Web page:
PC vs UPC vs APC Fiber Connectors – What is the Difference?
Written by Ben Hamlitsch, trueFIBER Fiber Technical Specialist, RCDD, FOI
When choosing a fiber connector there are various things to think about; “Do I need LC, SC, ST, etc.?” These are the most common questions one might ask based on their fiber installation. But an often overlooked question is: “Which fiber connector polish should I use, and why would it make a difference?”
There are 3 main fiber connector polishes used in today’s fiber optic applications.
- PC (Physical Contact)
- UPC (Ultra Physical Contact)
- APC (Angled Physical Contact)
To put it simply, PC, UPC, and APC defines the type of polish used on the fiber optic connector end face or ferrule. The connector end face or ferrule is the housing for the exposed end of the fiber. When one fiber connects to another fiber connector, transmitter, or receiver, it may be important (depending on the application) to choose the right fiber connector polish.
We will get back to the 3 fiber connector types in more detail, but first let’s explain why it makes a difference.
Why does it matter whether I use PC, UPC or APC?
One of the major differences is the amount of light that gets returned or reflected as the light travels between two mated connections called Reflectance.
Reflectance (which is also called back reflectance or optical return loss) is the amount of light that is reflected to the source from where it came. The light travels down the fiber cable and when it comes to the mated connection, between those two surfaces, creates what is called an air gap. This air gap, although tiny, can represent a meaningful loss of light signal at the mated connection.
However, this can vary depending on the type of polish used on the fiber connector. The higher the reflectance loss, which is measured in a negative value, the better the fiber connection. This reflectance loss improves as we go from PC to UPC and finally to APC.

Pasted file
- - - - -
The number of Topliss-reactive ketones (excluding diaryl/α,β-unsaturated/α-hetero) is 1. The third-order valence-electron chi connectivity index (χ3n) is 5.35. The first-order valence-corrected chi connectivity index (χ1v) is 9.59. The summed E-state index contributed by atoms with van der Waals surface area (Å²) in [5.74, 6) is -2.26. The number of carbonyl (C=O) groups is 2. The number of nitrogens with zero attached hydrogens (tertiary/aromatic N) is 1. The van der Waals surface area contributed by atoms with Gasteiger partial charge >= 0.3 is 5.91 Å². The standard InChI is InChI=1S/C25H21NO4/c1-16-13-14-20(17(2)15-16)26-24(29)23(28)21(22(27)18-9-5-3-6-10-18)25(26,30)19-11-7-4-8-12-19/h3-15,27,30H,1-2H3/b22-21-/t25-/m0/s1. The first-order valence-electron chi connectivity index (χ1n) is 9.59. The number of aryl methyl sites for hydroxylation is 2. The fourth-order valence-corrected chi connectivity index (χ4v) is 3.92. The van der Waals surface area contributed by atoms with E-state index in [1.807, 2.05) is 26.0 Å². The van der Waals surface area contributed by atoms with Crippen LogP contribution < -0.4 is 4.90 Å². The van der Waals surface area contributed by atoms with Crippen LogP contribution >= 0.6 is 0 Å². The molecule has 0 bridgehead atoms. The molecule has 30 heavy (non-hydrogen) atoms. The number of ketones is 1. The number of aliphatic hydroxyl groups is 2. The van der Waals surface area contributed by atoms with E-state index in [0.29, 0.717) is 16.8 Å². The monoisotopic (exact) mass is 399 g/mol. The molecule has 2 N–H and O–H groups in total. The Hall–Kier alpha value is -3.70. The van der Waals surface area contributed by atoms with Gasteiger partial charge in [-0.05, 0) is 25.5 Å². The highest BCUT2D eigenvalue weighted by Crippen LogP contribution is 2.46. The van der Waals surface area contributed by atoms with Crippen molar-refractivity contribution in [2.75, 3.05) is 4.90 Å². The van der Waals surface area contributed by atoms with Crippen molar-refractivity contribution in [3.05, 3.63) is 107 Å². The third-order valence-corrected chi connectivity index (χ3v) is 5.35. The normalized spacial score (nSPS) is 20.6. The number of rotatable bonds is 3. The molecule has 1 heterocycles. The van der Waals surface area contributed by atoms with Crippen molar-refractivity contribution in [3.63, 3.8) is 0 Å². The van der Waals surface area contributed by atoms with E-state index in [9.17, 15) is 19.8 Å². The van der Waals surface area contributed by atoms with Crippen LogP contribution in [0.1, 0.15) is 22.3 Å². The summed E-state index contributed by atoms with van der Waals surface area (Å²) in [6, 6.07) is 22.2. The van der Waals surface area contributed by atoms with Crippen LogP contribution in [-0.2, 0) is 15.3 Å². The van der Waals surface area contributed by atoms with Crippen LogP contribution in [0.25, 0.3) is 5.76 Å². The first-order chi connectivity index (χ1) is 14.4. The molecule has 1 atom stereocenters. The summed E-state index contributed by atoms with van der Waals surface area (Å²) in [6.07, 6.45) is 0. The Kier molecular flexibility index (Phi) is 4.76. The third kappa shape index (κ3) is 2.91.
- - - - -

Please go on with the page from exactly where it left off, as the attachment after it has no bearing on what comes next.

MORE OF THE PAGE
Reflectance loss values for each connector polish types:
Let’s look at the 3 fiber connector polishes in more detail.
PC Physical Contact Connector:
PC, which stands for Physical Contact, is your most basic contact or surface polish on a fiber connector. It is the most common polish type that is found on OM1 and OM2 multimode fiber. PC fiber connectors were designed to overcome the air gap between two surfaces from small imperfections in the original flat fiber connector. The flat style fiber connectors are no longer used.
In PC fiber connector design, there is a slight cylindrical curve to the fiber end face with the intention to eliminate or improve the air gap. The typical return loss in single mode applications is about -30dB, which is much lower (better) than the reflectance of the original flat polish style typically -14 dB.
UPC Ultra Physical Contact Connector
As we move from the PC polish connector, our next polish type is the UPC Polish. Building on the convex end-face attributes of the PC but utilizing an extended polishing method creates an even finer fiber surface finish which brings us the Ultra Physical Contact (UPC) connector. This results in a lower back reflection (ORL) or reflectance value than a standard PC connector, allowing for more reliable signals in digital TV, telephony, and data systems. In today’s market, UPC is the most common end face polish covering most of the fiber optic application needs.